The Royal Military College of Canada has received over $4.7 million from the Government of Canada for two projects that will study the impacts of climate change on transportation corridors and infrastructure in the Northwest Territories.
“Our government has demonstrated a clear commitment to the North,” said Michael McLeod, member of parliament for Northwest Territories. “The resiliency of our transportation system is critical to our economic growth and social development. These projects will address the impacts of climate change on Northern transportation and improve safety for communities in the Northwest Territories.”
The results of the first project will inform future transportation design best practices and have broad benefits that can apply to all northern communities.
The second project will assess the overall performance of the Inuvik-Tuktoyaktuk Highway at key locations, and will provide data on infrastructure performance in light of climate change. The study will also analyze future climate scenarios to develop a toolkit and best practices to support northern transportation infrastructure.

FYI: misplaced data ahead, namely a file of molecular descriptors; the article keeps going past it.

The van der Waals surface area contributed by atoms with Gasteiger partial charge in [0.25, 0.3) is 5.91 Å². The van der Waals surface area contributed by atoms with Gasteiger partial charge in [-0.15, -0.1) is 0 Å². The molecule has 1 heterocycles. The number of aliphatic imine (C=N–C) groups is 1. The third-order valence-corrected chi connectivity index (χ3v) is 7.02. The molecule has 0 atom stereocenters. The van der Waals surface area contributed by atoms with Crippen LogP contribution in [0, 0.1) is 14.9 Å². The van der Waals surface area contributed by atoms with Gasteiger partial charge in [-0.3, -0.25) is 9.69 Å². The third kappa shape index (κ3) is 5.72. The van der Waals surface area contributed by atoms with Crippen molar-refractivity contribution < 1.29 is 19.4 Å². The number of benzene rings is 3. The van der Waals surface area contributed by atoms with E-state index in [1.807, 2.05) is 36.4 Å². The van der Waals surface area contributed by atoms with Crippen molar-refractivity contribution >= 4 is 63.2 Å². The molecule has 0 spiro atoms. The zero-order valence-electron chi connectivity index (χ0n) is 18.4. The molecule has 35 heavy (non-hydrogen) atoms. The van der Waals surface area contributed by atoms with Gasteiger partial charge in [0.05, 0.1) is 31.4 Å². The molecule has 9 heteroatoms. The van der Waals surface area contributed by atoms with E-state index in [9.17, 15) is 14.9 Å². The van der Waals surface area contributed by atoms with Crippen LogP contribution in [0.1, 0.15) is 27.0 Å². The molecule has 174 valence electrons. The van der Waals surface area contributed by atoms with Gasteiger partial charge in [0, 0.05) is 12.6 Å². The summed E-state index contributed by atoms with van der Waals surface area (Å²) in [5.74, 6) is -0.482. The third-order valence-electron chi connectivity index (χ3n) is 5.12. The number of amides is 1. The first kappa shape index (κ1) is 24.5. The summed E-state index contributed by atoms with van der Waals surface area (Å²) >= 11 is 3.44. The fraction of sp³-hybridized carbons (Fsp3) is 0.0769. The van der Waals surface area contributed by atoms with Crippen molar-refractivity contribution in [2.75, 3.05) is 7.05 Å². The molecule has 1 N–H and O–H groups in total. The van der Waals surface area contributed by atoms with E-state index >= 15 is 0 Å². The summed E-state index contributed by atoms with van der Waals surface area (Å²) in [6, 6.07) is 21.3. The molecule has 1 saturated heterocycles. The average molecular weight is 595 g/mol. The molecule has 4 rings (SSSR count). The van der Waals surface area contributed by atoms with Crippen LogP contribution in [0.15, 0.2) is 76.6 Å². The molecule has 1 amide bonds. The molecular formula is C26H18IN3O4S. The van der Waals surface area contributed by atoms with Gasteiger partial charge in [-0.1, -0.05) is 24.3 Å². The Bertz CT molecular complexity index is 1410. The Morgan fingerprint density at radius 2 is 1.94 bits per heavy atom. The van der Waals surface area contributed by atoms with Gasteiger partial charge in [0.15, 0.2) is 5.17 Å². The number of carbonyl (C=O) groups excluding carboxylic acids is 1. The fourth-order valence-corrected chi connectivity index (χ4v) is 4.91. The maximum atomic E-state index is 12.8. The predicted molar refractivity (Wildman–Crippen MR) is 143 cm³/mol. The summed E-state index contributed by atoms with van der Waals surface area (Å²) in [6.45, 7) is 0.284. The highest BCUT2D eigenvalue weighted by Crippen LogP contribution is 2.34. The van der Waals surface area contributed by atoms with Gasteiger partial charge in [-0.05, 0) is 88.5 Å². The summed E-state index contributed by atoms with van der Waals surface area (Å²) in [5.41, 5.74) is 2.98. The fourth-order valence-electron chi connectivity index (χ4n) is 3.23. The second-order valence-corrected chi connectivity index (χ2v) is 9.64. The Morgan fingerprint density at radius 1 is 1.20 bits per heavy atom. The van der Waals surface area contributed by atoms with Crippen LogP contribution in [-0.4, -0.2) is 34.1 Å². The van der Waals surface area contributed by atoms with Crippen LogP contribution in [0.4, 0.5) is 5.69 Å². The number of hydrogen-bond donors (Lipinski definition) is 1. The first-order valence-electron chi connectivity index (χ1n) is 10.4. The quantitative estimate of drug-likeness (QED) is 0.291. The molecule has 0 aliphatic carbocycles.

These investments are expected to have important economic and employment benefits for Canada by creating an estimated 70 full time jobs during the studies.
“Transportation is a lifeline for Northern communities and for economic development in Canada’s Arctic,” said Marc Garneau, Canada’s minister of transport. “By finding ways to make our infrastructure more resilient, we are improving transportation safety and reliability.”
Projects in the North receiving funding are supporting northern transportation infrastructure such as ports, airports, all-season roads and bridges. They are also enhancing safety, security, economic and/or social development in Canada’s three territories.
In addition to this, the projects are addressing the unique and urgent transportation needs in Canada’s territorial North, such as access to markets, economic opportunities, communities, and essential services. This is despite difficult terrain and severe climate conditions and the high cost of construction along Canada’s northern trade corridors.
Territorial and municipal governments, Indigenous groups, not-for-profit and for-profit private-sector organizations, and federal Crown Corporations and Agencies are all eligible for funding under the National Trade Corridors Fund.